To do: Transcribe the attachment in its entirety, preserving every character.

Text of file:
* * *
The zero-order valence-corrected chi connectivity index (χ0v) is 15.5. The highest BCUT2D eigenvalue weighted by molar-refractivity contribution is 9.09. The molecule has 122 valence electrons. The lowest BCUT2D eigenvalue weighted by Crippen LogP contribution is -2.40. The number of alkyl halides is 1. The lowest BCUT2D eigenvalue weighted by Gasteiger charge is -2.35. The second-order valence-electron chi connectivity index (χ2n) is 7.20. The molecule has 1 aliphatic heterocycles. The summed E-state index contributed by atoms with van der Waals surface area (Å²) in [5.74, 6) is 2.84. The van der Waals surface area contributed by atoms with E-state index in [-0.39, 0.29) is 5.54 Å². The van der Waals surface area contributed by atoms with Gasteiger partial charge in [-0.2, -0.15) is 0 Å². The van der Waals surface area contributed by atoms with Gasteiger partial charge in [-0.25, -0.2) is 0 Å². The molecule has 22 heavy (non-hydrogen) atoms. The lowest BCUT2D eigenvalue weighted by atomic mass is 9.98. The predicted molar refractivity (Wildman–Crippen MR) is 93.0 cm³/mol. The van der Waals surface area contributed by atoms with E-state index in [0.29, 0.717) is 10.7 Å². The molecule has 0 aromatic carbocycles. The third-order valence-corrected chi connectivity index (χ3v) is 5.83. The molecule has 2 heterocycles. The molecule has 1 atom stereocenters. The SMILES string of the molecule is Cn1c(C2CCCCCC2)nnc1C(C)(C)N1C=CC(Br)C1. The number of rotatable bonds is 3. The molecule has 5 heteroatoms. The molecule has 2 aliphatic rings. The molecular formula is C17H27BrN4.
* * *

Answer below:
The zero-order valence-corrected chi connectivity index (χ0v) is 15.5. The highest BCUT2D eigenvalue weighted by molar-refractivity contribution is 9.09. The molecule has 122 valence electrons. The lowest BCUT2D eigenvalue weighted by Crippen LogP contribution is -2.40. The number of alkyl halides is 1. The lowest BCUT2D eigenvalue weighted by Gasteiger charge is -2.35. The second-order valence-electron chi connectivity index (χ2n) is 7.20. The molecule has 1 aliphatic heterocycles. The summed E-state index contributed by atoms with van der Waals surface area (Å²) in [5.74, 6) is 2.84. The van der Waals surface area contributed by atoms with E-state index in [-0.39, 0.29) is 5.54 Å². The van der Waals surface area contributed by atoms with Gasteiger partial charge in [-0.2, -0.15) is 0 Å². The van der Waals surface area contributed by atoms with Gasteiger partial charge in [-0.25, -0.2) is 0 Å². The molecule has 22 heavy (non-hydrogen) atoms. The lowest BCUT2D eigenvalue weighted by atomic mass is 9.98. The predicted molar refractivity (Wildman–Crippen MR) is 93.0 cm³/mol. The van der Waals surface area contributed by atoms with E-state index in [0.29, 0.717) is 10.7 Å². The molecule has 0 aromatic carbocycles. The third-order valence-corrected chi connectivity index (χ3v) is 5.83. The molecule has 2 heterocycles. The molecule has 1 atom stereocenters. The SMILES string of the molecule is Cn1c(C2CCCCCC2)nnc1C(C)(C)N1C=CC(Br)C1. The number of rotatable bonds is 3. The molecule has 5 heteroatoms. The molecule has 2 aliphatic rings. The molecular formula is C17H27BrN4.